Coming in from Newsarama is an interview with Batwing writer and longtime bat scribe Judd Winick. Here are the highlights :)
Nrama: We’ve seen you write Batman a lot in the past, but what’s it like to write Batwing interacting with characters like a young Barbara Gordon and everyone who’s in the relaunch version of Gotham City?
Winick: I wish we could do it for five more issues. Their interactions are slight, because the action and story is just barreling forward, and because most of it is really about Batwing. But it was still fun to write them in one story. I know readers sometimes get irritated when they smell anything that smells like marketing. It’s like, “Oh, they’re just putting Batman in there to sell books.” No. I just really like writing Batman, and this is where the story was going, and I think it’s fun. Forget marketing. This is awesome.
But while we’re in Gotham, it’s really, really plot driven, so we don’t have the characters sitting down and talking. But the door’s open for that. Batwing has now been there, to Gotham, for the first time. This is his first trip there. And he’ll actually be there for three issues, right through the crossover.
After spending so much time with Batwing in Africa, it’s refreshing to put him in an environment like Gotham City. As a reader and a writer, it feels great to have him there.
Nrama: What’s his reaction to Gotham?
Winick: He’s wonderfully out of his element, and he feels like he’s surrounded by opulence. He comes from very, very humble beginnings.
For the first time in his life, he has to put on a tuxedo, because he’s at a benefit with his handler, Matu Ba. And there’s David Zavimbe in a tuxedo. And he looks devastatingly cool, because he’s like 6-foot-4 with broad shoulders, and there are many women admiring him. But he could not be more uncomfortable, you know?
He finds this a little bit repulsive, a little bit opulent. And Matu has to tell him to just relax. “Please try to have a good time.” In a sense, David is a lot like Bruce that way. Even though Bruce has to be in the suit, wearing the armor of a wealthy man, I think they’re both very, very uncomfortable in that disguise.
And he drops some details on the creation of our dastardly villain Massacre!
Winick: From the jump, because it’s a new series and a new character and the New 52, I really to create someone very big and formidable and scary. When you have the opportunity to create a villain from the ground up, you really want someone who feels right as someone who can go toe-to-toe with your hero. And of course, I wanted him to look terrifying, in the fact that he’s swinging two machetes, wearing some sort of aggregated body armor which looks kind of realistic, that someone could put this together in our reality.
But also, I was really interested in telling a story that was a mystery. I didn’t want it to be a monster of the week, a bad guy doing something and then being hunted down. I wanted something that involved Batwing on many levels. And I wanted something to unfold over a big arc, a big story, in a way that would let the reader learn more about Batwing and his life in Africa.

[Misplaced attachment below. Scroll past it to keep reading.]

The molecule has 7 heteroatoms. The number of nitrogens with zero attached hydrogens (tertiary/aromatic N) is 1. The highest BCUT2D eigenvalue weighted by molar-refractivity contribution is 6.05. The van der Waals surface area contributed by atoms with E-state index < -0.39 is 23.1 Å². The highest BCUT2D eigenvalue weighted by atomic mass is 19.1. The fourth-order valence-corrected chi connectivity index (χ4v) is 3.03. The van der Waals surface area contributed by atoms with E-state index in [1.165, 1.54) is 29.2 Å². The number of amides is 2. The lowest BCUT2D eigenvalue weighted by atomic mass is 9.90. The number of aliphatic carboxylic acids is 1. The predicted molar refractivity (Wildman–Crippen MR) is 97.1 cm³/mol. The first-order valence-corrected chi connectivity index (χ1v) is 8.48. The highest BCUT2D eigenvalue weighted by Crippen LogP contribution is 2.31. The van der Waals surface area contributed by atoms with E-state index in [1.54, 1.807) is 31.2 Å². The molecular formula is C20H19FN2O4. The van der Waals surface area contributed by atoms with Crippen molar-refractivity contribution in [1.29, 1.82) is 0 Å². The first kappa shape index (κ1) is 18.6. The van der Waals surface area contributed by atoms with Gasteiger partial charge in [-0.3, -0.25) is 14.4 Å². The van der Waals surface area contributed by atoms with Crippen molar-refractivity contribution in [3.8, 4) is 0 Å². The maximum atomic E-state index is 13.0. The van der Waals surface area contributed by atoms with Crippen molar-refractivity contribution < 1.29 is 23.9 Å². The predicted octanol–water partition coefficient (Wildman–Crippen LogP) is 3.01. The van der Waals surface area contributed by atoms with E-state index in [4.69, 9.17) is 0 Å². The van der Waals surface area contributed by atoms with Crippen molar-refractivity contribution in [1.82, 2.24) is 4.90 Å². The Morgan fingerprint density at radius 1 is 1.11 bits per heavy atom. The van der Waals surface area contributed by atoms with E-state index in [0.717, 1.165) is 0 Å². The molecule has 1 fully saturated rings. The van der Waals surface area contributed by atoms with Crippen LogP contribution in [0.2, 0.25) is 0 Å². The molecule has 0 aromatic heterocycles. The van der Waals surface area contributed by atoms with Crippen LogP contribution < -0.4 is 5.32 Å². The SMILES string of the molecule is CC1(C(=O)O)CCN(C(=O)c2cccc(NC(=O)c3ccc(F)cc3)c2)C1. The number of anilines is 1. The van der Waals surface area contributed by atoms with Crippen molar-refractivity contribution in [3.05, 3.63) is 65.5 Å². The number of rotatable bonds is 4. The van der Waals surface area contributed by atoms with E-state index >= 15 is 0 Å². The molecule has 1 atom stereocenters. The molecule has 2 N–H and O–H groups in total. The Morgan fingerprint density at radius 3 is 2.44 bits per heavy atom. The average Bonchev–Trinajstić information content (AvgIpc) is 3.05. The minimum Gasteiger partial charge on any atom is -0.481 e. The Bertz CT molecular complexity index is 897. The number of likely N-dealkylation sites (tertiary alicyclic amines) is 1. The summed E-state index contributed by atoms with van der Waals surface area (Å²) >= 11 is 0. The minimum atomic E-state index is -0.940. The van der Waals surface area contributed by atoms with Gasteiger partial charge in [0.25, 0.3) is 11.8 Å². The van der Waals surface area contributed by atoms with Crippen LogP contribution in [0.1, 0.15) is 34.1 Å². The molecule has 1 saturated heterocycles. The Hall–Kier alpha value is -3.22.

So it was about figuring out that mystery, working backwards from there, and then Massacre just kind of came out of it, right now to the very subtly named “Massacre.”
And finally he talked about the authentic African feel of the book which ive been praising since batwing #1 which is highly reminiscent of DC comics Unknown Soldier by Joshua Dystart.
Nrama: One of the things that really sticks out about this series is that it really embraces the reality of Africa — the good and the bad — and it feels like you’ve done a lot of research and know the issues that many of the countries there are facing.
Winick: Thank you. I appreciate that, because, yes, we put a lot of work into this to get it right. We didn’t want this to feel like The Lion King or like Tarzan. It was about taking this very unreal situation, with superheroes, and trying to put it into as real a context as possible that is truly representative of Africa.
Of course, it’s still a big, darn superhero story. And we want to be mindful of that. This wasn’t a trip through a social studies class, you know? But that said, any good story does show you things, and should transport you someplace. This is a story that needs to transport you to Africa, and for it not to feel phony. We’re pretty sophisticated now, especially our readers. That last words says it all — they’re readers. On a regular basis, they actually pick up something and read it. So they’re a literate and educated bunch. So if this felt like some kind of phony caricature of Africa, it wouldn’t fly. So we put the time in. I’ve been getting information from people at universities in African Studies and speaking to people who have lived in Africa, and even speaking to a couple people who still live in Africa.
Nrama: His origin is also such a huge part of the African story right now, and it’s something I’ve been following closely as the sponsor of a child in Uganda. With more than a million people dying each year in Africa from AIDS, which is just an overwhelming number, the disease is leaving millions of children parentless. A lot of superheroes have an origin that includes them becoming orphans, but this one felt specifically tied to the African tapestry.
Winick: Yeah. In some regions of Africa, it’s 20 to 25 percent of people who are living with HIV, and there are scores and scores of children without parents as a result. They’re even called “AIDS orphans.” And there are orphanages all over Africa to deal with the sheer amount of children who do not have mothers and fathers anymore, because they’ve lost both of them to AIDS.
So it didn’t seem like too much of a stretch to give David a background tied to that. And it also set into motion the idea of the boy soldier that he would have to become.